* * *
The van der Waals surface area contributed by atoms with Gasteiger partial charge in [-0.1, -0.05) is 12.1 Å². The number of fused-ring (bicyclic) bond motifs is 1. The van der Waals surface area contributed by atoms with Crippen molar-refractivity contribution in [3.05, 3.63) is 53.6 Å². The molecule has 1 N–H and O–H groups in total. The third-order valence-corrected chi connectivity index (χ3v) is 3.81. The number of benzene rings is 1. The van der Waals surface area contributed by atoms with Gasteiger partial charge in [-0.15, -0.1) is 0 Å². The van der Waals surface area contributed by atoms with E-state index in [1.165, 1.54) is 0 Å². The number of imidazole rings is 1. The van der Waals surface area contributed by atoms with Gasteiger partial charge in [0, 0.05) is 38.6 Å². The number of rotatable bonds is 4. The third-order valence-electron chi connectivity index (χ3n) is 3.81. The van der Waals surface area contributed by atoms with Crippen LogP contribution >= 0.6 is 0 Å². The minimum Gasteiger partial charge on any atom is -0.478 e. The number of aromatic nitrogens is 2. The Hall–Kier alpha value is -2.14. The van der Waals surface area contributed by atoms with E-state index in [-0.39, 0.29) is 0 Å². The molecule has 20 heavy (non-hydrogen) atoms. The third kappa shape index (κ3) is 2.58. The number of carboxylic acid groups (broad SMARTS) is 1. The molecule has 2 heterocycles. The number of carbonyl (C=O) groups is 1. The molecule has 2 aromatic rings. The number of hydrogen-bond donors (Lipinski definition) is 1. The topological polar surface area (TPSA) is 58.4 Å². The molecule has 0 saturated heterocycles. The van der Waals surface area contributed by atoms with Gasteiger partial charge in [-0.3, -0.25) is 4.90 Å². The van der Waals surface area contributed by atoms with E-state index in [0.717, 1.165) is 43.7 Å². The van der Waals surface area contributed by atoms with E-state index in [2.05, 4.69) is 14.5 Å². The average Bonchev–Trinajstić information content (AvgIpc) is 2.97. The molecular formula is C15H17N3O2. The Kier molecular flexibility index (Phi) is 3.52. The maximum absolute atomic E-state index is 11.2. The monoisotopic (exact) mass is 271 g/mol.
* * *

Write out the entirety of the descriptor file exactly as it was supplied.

The van der Waals surface area contributed by atoms with Gasteiger partial charge in [-0.1, -0.05) is 12.1 Å². The number of fused-ring (bicyclic) bond motifs is 1. The van der Waals surface area contributed by atoms with Crippen molar-refractivity contribution in [3.05, 3.63) is 53.6 Å². The molecule has 1 N–H and O–H groups in total. The third-order valence-corrected chi connectivity index (χ3v) is 3.81. The number of benzene rings is 1. The van der Waals surface area contributed by atoms with Gasteiger partial charge in [-0.15, -0.1) is 0 Å². The van der Waals surface area contributed by atoms with E-state index in [1.165, 1.54) is 0 Å². The number of imidazole rings is 1. The van der Waals surface area contributed by atoms with Gasteiger partial charge in [0, 0.05) is 38.6 Å². The number of rotatable bonds is 4. The third-order valence-electron chi connectivity index (χ3n) is 3.81. The van der Waals surface area contributed by atoms with Crippen LogP contribution >= 0.6 is 0 Å². The minimum Gasteiger partial charge on any atom is -0.478 e. The number of aromatic nitrogens is 2. The Hall–Kier alpha value is -2.14. The van der Waals surface area contributed by atoms with E-state index in [-0.39, 0.29) is 0 Å². The molecule has 20 heavy (non-hydrogen) atoms. The third kappa shape index (κ3) is 2.58. The number of carboxylic acid groups (broad SMARTS) is 1. The molecule has 2 heterocycles. The number of carbonyl (C=O) groups is 1. The molecule has 2 aromatic rings. The number of hydrogen-bond donors (Lipinski definition) is 1. The topological polar surface area (TPSA) is 58.4 Å². The molecule has 0 saturated heterocycles. The van der Waals surface area contributed by atoms with Gasteiger partial charge in [-0.3, -0.25) is 4.90 Å². The van der Waals surface area contributed by atoms with E-state index in [0.717, 1.165) is 43.7 Å². The van der Waals surface area contributed by atoms with E-state index in [2.05, 4.69) is 14.5 Å². The average Bonchev–Trinajstić information content (AvgIpc) is 2.97. The molecular formula is C15H17N3O2. The Kier molecular flexibility index (Phi) is 3.52. The maximum absolute atomic E-state index is 11.2. The monoisotopic (exact) mass is 271 g/mol.